(Host) A group of lawmakers wants to make it illegal to use a hand-held cell phone while driving a car.
Industry representatives and the governor’s highway safety council say they’d like to expand the legislation to include other forms of driver distraction.
VPR’s Bob Kinzel reports.
(Kinzel) You’re driving down the interstate when you hear that familiar signal….
(Cell phone answering sounds)
Should you answer the phone while driving, perhaps in heavy traffic, or call the person back when you reach your destination?
A group of 15 legislators think you should wait, particularly if you’re using a hand-held cell phone, and they’ve introduced a bill that imposes a statewide ban on this activity, unless the driver is making an emergency 911 call.
The legislation doesn’t ban all cell phone use by drivers – just the hand-held devices. The state of New York has passed a similar ban, and a number of other states are looking at this approach.
Mendon Representative Harry Chen is the lead sponsor of the bill. He’s a doctor who sees this issue as an important safety concern:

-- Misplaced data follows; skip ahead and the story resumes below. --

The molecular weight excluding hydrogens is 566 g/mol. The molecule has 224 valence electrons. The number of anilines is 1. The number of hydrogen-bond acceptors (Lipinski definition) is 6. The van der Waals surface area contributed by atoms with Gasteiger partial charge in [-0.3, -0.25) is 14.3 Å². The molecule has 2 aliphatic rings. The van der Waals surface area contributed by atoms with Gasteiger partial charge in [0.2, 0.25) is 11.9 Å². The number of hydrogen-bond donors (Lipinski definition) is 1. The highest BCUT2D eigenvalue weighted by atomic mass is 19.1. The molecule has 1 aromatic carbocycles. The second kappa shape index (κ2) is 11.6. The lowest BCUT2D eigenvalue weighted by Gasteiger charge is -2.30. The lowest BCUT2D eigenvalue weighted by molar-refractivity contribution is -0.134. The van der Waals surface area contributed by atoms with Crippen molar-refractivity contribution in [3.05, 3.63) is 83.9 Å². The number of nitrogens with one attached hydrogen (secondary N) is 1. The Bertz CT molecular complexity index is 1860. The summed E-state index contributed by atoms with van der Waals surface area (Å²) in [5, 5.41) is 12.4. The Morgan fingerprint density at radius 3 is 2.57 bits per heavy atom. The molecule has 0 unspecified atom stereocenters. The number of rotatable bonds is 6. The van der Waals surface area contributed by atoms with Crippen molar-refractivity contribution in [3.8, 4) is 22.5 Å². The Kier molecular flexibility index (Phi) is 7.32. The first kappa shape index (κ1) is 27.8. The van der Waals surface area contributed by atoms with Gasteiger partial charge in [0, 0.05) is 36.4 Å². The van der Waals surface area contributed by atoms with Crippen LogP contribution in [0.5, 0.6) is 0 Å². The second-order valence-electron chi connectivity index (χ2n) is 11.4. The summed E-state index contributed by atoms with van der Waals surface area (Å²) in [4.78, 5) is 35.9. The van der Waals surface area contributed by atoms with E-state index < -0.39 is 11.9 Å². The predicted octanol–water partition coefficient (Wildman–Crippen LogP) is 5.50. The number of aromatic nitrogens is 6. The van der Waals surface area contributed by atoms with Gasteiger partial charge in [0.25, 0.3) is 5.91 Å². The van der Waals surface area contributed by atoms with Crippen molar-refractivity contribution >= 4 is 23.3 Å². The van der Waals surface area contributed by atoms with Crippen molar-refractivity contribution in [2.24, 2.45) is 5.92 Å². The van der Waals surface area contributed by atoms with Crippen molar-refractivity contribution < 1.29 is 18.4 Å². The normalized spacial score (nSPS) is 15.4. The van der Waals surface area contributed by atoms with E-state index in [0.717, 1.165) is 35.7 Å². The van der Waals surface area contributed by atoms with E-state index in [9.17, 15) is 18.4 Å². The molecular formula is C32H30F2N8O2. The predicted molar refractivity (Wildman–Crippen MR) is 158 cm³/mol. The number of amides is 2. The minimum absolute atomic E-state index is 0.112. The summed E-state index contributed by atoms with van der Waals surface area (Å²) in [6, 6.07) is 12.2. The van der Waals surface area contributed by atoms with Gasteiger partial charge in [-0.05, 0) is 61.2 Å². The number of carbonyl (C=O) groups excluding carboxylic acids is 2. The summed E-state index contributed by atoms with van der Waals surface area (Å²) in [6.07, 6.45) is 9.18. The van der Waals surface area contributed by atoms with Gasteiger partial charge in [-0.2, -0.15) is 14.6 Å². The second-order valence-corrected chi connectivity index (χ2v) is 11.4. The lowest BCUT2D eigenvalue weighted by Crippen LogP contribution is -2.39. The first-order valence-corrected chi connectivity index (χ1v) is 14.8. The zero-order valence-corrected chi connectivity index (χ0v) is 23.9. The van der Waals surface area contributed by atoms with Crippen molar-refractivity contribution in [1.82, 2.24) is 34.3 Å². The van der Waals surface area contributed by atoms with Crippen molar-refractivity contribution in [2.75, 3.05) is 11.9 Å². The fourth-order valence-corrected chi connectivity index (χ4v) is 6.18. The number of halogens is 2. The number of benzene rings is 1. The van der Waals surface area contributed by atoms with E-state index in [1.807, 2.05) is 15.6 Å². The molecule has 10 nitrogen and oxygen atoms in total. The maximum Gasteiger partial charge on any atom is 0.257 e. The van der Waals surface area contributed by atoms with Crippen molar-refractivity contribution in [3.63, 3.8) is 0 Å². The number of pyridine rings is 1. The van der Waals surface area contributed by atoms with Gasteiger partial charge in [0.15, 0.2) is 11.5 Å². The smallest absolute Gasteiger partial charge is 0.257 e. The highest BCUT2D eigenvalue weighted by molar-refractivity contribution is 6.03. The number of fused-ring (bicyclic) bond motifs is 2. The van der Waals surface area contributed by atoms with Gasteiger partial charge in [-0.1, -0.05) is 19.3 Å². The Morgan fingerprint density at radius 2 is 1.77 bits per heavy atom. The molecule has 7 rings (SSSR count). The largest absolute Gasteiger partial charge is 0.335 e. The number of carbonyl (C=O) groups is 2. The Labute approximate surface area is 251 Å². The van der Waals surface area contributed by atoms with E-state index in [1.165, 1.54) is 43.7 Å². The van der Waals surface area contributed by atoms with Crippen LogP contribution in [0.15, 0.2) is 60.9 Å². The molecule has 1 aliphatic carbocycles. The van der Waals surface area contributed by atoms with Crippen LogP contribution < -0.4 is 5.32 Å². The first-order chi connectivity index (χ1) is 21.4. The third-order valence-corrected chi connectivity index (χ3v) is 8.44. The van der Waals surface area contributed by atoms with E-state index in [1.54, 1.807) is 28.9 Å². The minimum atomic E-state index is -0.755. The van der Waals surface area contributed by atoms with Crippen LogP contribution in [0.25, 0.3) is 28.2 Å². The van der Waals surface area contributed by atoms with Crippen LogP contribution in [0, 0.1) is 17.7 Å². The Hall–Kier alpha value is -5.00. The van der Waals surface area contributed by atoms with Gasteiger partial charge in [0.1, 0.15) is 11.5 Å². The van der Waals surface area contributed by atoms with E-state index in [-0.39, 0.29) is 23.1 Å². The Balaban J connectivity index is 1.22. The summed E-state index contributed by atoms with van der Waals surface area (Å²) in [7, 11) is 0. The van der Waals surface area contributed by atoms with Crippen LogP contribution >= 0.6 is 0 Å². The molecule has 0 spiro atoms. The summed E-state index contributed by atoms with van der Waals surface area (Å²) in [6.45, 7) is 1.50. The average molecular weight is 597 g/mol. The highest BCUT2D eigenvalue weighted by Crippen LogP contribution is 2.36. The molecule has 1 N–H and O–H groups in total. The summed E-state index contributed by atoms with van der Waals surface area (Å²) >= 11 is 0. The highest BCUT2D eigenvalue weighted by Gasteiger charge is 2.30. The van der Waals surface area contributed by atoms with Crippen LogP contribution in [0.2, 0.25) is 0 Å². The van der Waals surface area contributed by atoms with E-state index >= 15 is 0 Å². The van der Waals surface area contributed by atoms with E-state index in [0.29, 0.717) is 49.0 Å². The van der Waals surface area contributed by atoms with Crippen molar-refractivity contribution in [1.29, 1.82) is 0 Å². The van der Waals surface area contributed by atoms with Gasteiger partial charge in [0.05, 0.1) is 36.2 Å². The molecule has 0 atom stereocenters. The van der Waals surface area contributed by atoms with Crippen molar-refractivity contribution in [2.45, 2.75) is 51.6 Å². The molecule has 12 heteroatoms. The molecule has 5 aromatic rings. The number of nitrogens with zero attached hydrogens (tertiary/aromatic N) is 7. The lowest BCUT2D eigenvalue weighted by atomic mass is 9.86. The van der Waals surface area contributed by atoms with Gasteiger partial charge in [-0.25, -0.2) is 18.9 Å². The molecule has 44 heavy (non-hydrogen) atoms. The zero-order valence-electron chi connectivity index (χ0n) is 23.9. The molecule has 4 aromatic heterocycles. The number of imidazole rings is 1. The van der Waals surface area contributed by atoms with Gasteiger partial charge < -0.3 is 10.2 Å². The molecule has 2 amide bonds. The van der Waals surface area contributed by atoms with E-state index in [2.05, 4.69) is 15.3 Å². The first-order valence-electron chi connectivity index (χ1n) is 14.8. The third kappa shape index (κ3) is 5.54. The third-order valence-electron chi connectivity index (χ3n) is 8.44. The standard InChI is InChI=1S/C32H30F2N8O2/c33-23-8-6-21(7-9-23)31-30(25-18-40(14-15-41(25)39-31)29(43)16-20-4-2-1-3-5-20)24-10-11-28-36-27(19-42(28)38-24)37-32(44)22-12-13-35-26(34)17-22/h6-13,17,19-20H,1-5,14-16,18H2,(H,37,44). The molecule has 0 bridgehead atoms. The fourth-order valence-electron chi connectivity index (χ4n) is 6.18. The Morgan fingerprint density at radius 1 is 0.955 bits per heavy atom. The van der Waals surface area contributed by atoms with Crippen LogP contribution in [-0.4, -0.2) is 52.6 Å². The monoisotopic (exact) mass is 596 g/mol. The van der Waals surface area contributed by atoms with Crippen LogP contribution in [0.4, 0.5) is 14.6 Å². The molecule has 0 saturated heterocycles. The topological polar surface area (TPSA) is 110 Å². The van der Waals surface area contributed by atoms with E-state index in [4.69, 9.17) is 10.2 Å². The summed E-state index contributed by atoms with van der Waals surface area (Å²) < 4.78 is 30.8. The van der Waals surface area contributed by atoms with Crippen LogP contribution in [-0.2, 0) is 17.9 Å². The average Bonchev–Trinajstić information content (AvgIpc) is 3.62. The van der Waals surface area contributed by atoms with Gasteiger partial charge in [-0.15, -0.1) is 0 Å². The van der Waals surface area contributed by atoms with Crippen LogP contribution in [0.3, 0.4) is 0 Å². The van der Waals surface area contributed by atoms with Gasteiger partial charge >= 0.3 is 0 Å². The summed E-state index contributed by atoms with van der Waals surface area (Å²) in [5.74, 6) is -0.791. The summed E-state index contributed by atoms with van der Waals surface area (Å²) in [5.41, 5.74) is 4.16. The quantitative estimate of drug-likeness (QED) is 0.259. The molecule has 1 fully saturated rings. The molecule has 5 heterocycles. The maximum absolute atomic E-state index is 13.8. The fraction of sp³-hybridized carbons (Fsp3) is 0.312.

(Chen) “Last year we had a significant rise in the number of people who died on the roads in Vermont and, I think, as a Legislature, we have to look at every possible opportunity we have to decrease the number of people who are dying on our roads.”
Chuck Satterfield is a spokesperson for the governor’s highway safety commission. Satterfield doesn’t want to limit the ban to hand-held phones because he feels any cell phone use by drivers is dangerous. He also wants to expand the bill to include other potentially distracting activities:
(Satterfield) “We should just have a distracted driving legislation. If you’re seen weaving all over the road because you’re not paying attention, whatever the activity is – whether it’s from using a cell phone to reading a paper or applying makeup – that should probably be illegal.”
Andrew MacLean represents Verizon Wireless at the Statehouse. MacLean says the company would also like to broaden the discussion over this bill. In addition, he’s concerned that the legislation, in its current form, could hurt efforts to expand the state’s cell phone network:
(MacLean) “The state is trying to increase cell phone coverage; the governor has a big part of his proposal to increase coverage on all the major thoroughfares in the state. We just want Vermont to be a good avenue, or be receptive to, increased development, and I think this might be viewed negatively from a development perspective.”
The House Transportation committee is expected to review this legislation in the coming weeks.
For Vermont Public Radio, I’m Bob Kinzel in Montpelier.